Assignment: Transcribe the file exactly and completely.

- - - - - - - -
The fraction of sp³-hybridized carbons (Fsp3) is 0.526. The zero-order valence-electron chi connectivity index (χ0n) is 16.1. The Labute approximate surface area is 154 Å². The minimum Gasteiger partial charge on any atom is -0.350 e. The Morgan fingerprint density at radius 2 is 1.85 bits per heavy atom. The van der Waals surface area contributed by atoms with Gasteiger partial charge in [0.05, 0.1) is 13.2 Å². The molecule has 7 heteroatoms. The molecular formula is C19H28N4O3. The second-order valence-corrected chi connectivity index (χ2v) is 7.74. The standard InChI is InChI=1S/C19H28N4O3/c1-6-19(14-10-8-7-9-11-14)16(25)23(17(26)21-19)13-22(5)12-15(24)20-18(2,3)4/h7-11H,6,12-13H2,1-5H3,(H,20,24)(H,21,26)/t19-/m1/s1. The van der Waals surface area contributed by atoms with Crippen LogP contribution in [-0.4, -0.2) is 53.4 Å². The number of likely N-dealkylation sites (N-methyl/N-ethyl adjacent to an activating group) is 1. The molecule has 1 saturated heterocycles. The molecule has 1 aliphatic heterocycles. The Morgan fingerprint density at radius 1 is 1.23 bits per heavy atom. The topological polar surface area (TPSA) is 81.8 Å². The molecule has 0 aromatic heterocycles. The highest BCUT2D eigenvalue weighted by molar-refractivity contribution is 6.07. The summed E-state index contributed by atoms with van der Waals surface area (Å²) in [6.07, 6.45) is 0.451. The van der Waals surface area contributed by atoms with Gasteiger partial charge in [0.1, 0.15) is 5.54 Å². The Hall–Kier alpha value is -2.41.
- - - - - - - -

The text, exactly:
The fraction of sp³-hybridized carbons (Fsp3) is 0.526. The zero-order valence-electron chi connectivity index (χ0n) is 16.1. The Labute approximate surface area is 154 Å². The minimum Gasteiger partial charge on any atom is -0.350 e. The Morgan fingerprint density at radius 2 is 1.85 bits per heavy atom. The van der Waals surface area contributed by atoms with Gasteiger partial charge in [0.05, 0.1) is 13.2 Å². The molecule has 7 heteroatoms. The molecular formula is C19H28N4O3. The second-order valence-corrected chi connectivity index (χ2v) is 7.74. The standard InChI is InChI=1S/C19H28N4O3/c1-6-19(14-10-8-7-9-11-14)16(25)23(17(26)21-19)13-22(5)12-15(24)20-18(2,3)4/h7-11H,6,12-13H2,1-5H3,(H,20,24)(H,21,26)/t19-/m1/s1. The van der Waals surface area contributed by atoms with Crippen LogP contribution in [-0.4, -0.2) is 53.4 Å². The number of likely N-dealkylation sites (N-methyl/N-ethyl adjacent to an activating group) is 1. The molecule has 1 saturated heterocycles. The molecule has 1 aliphatic heterocycles. The Morgan fingerprint density at radius 1 is 1.23 bits per heavy atom. The topological polar surface area (TPSA) is 81.8 Å². The molecule has 0 aromatic heterocycles. The highest BCUT2D eigenvalue weighted by molar-refractivity contribution is 6.07. The summed E-state index contributed by atoms with van der Waals surface area (Å²) in [6.07, 6.45) is 0.451. The van der Waals surface area contributed by atoms with Gasteiger partial charge in [0.1, 0.15) is 5.54 Å². The Hall–Kier alpha value is -2.41.